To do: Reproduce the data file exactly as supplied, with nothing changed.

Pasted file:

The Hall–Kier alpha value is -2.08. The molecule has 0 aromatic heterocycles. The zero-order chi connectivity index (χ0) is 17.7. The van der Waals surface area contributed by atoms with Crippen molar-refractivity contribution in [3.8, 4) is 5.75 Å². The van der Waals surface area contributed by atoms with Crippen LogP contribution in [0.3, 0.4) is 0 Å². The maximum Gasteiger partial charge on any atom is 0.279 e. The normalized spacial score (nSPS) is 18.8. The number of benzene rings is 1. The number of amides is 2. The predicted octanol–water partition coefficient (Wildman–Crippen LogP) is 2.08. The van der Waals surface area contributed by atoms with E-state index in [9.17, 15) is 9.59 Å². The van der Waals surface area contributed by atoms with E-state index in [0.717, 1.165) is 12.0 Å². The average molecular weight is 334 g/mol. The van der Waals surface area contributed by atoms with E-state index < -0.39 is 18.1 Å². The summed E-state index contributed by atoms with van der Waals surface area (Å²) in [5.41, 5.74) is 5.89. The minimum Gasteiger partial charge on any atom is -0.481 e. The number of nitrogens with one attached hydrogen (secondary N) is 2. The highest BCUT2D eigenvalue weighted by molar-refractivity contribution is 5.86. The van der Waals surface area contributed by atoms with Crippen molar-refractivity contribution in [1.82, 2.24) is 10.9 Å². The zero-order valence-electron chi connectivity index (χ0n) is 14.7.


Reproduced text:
The Hall–Kier alpha value is -2.08. The molecule has 0 aromatic heterocycles. The zero-order chi connectivity index (χ0) is 17.7. The van der Waals surface area contributed by atoms with Crippen molar-refractivity contribution in [3.8, 4) is 5.75 Å². The van der Waals surface area contributed by atoms with Crippen LogP contribution in [0.3, 0.4) is 0 Å². The maximum Gasteiger partial charge on any atom is 0.279 e. The normalized spacial score (nSPS) is 18.8. The number of benzene rings is 1. The number of amides is 2. The predicted octanol–water partition coefficient (Wildman–Crippen LogP) is 2.08. The van der Waals surface area contributed by atoms with E-state index in [9.17, 15) is 9.59 Å². The van der Waals surface area contributed by atoms with E-state index in [0.717, 1.165) is 12.0 Å². The average molecular weight is 334 g/mol. The van der Waals surface area contributed by atoms with E-state index < -0.39 is 18.1 Å². The summed E-state index contributed by atoms with van der Waals surface area (Å²) in [5.41, 5.74) is 5.89. The minimum Gasteiger partial charge on any atom is -0.481 e. The number of nitrogens with one attached hydrogen (secondary N) is 2. The highest BCUT2D eigenvalue weighted by molar-refractivity contribution is 5.86. The van der Waals surface area contributed by atoms with Crippen molar-refractivity contribution in [1.82, 2.24) is 10.9 Å². The zero-order valence-electron chi connectivity index (χ0n) is 14.7.